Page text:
Awesome, just awesome. Crown him now. Usain Bolt is the King of London 2012, the fastest man on earth and the greatest athlete ever to put on a pair of spikes.
The 25-year-old Jamaican, who oozes charisma and charm and has character to go with it, proved that without doubt on Sunday night by winning a breathtaking 100m Olympic final in front of 80,000 joyous and bewitched spectators.
Saturday night brought three gold medals for Britain in this wonderful, atmospheric venue.
Well, Bolt's magnificent victory was treated like another.
They love him here. They love him everywhere.
“Usain, Usain, Usain” chanted the admiring fans after Bolt whipped his rivals in a time of 9.63 seconds — a new Olympic record and the second fastest in history.
Bolt's best of 9.58 may not have been obliterated but the gold medal was what he came here for.
And nobody could stop him, not even World Champion, training partner and countryman Yohan “the Beast” Blake who finished second in 9.75, equalling his quickest time. American Justin Gatlin, who recently returned to the sport after serving a ban for taking drugs, took the bronze in 9.79 edging out fellow Yank Tyson Gay (9.80). In fifth was USA's Ryan Bailey (9.88), sixth surprise finalist Churandy Martina from Holland in 9.94 and Trinidad and Tobago's Richard Thompson next in 9.98.
The only one of the finalists not to go under 10 seconds was the man who has done it more times than anyone else, the injured Asafa Powell who trailed in at 11.99.
Gatlin and Blake made better starts than Bolt, but the big man, all 6ft 5 inches of him, brought the big finish overtaking the pair of them by halfway with those giant strides and rocketing away to become the first sprinter since Carl Lewis in 1988 to retain a 100m Olympic title.
Lewis won gold in Seoul after Canadian Ben Johnson was disqualified for failing a drug test.
Track and field took years to recover from that and maybe only since Bolt has come on the scene have people started to love, if not entirely trust, this fabulous sport again.
It's no exaggeration to say that in many ways he has been the saviour of athletics and the 80,000 fortunate souls here to see the 100m final — two million had applied for tickets — treated him as such as he struck his familiar winning pose. You know the one, go on, do it, you know you want to.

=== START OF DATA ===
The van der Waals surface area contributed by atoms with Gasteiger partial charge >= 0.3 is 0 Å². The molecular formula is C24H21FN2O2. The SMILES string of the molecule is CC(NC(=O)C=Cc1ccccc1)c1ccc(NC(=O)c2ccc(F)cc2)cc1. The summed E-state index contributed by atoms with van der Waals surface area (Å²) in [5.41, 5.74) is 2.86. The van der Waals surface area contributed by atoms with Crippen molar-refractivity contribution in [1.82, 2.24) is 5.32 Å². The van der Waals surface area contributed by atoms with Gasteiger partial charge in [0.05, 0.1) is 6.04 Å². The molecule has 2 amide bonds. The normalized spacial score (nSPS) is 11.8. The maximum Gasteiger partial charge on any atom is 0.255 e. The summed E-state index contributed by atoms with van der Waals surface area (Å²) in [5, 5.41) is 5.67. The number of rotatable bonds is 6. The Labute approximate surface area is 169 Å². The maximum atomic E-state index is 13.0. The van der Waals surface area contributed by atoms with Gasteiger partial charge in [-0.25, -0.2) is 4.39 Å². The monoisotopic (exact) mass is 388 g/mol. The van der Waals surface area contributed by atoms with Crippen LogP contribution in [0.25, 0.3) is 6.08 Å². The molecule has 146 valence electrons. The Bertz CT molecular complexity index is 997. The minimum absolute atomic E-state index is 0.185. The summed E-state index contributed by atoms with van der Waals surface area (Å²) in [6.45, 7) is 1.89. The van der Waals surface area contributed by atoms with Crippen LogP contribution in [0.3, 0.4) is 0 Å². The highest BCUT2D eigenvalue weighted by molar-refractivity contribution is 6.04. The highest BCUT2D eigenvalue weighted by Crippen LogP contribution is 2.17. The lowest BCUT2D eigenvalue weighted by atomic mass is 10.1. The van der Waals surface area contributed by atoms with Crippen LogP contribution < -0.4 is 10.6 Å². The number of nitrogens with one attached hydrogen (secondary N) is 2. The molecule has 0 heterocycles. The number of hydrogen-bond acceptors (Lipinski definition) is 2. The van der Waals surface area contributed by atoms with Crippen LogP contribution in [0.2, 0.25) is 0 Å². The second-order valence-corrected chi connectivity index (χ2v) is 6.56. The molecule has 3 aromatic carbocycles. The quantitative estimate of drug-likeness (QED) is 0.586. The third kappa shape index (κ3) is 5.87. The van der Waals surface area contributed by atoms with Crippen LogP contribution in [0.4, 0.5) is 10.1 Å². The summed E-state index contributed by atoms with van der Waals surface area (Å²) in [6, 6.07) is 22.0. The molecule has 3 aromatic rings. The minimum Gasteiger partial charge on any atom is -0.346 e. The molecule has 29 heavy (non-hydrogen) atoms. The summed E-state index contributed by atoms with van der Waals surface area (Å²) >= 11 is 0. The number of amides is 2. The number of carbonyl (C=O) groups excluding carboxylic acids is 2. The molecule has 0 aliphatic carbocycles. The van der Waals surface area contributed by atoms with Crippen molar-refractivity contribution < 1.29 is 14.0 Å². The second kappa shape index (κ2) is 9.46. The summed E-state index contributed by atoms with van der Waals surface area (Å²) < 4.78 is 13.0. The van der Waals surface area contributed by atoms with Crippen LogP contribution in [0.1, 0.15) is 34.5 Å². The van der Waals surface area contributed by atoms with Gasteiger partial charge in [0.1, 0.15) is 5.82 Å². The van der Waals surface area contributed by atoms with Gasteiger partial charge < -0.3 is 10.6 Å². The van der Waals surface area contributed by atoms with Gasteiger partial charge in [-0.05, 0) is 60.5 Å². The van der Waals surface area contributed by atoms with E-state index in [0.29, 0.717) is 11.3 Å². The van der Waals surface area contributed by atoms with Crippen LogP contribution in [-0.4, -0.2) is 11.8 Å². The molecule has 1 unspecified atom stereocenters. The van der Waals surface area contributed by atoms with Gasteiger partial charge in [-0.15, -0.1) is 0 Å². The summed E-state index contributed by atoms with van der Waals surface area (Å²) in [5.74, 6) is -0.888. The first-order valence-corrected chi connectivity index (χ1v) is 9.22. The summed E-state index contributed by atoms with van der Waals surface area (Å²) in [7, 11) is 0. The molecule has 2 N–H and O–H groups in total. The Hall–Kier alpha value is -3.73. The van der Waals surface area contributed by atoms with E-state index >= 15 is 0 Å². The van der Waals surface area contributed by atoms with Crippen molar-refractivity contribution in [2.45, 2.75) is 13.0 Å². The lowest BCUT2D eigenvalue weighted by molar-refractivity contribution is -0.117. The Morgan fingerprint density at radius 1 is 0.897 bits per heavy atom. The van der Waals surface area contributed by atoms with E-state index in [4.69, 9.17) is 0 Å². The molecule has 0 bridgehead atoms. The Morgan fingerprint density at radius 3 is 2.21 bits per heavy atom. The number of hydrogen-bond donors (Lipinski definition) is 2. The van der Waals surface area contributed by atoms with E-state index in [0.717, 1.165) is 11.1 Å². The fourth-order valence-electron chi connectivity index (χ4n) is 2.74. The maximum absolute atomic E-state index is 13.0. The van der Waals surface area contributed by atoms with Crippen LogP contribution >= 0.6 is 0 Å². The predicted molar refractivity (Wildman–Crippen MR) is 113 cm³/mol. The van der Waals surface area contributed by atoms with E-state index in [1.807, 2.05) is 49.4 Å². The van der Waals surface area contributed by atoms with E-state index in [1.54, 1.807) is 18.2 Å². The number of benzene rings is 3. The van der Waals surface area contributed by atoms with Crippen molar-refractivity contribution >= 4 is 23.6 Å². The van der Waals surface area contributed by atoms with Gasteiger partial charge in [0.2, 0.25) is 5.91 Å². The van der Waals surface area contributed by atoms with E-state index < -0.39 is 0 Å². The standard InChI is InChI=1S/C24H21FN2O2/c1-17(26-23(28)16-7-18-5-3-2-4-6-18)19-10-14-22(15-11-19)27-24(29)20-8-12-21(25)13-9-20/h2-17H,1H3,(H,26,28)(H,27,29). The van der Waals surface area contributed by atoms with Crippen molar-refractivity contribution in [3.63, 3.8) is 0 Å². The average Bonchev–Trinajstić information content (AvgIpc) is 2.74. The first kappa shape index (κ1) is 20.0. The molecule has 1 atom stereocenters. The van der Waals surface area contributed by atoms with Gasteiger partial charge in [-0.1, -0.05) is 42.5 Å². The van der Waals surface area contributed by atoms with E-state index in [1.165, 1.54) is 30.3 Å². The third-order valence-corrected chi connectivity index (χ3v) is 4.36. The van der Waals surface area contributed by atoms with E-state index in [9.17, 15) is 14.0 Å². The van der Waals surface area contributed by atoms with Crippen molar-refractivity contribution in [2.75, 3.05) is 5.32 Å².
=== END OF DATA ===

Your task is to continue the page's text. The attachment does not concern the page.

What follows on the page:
Debates had raged over his well being with Bolt stating he was only “95 per cent fit”.
Four years ago in Beijing he won three gold medals, breaking three world records in the most explosive sprinting ever seen.
But that was then. This is now.
His World title had gone, lost last year to Blake after a false start and disqualification in Daegu, and so was that aura of invincibility, especially when Blake beat him in the Jamaican trials.
A nagging question hung over the London air as Bolt went to the blocks: is he still the fastest around? He answered in the most defiant, stunning manner of all.
Blitzing towards the Olympic flame like a firework, the cauldron in the stadium almost boiled over such was the heat out on the track.
He was so far ahead in Beijing in 2008 that he showboated at the finish.
There was no messing about this time. He saved the fun and that eccentric comic side of his for before and after the race, not during it, and was rewarded with a history making, magical, never to be forgotten moment when he became Olympic champion again.
Bolt's the ultimate global sporting figure and the crowd, whose anticipation had been heightened by blistering semi-finals, were in raptures as he smiled his way round the track on a riotous victory lap.
On Saturday Jamaica's Shelly-Ann Fraser Pryce retained her Olympic 100m title. Bolt followed suit marking the 50th anniversary of Jamaican independence in style.
Bolt, whose manager Ricky Simms is from Donegal, says he's a “secret Irishman” and when he's not training enjoys a “nice cold pint of Guinness”.
He may have the 200m and relay coming up, but I reckon he's earned a drop of the black stuff.
Usain Bolt — King of London 2012, Olympic champion and still the fastest man on the planet.
Christine Ohuruogu produced a storming finish to claim a silver medal for Great Britain in the defence of her Olympic 400 metres title on home soil.
American Sanya Richards-Ross took gold in 49.55 seconds with Ohuruogu clocking a season's best of 49.70secs, just 0.02s ahead of another American DeeDee Trotter.
“I was stunned. I was heartbroken actually,” said Ohuruogu.
“To lose your title like that, it was tough, but Sanya's a worthy competitor and she ran a good race so I have to be happy with what I got.”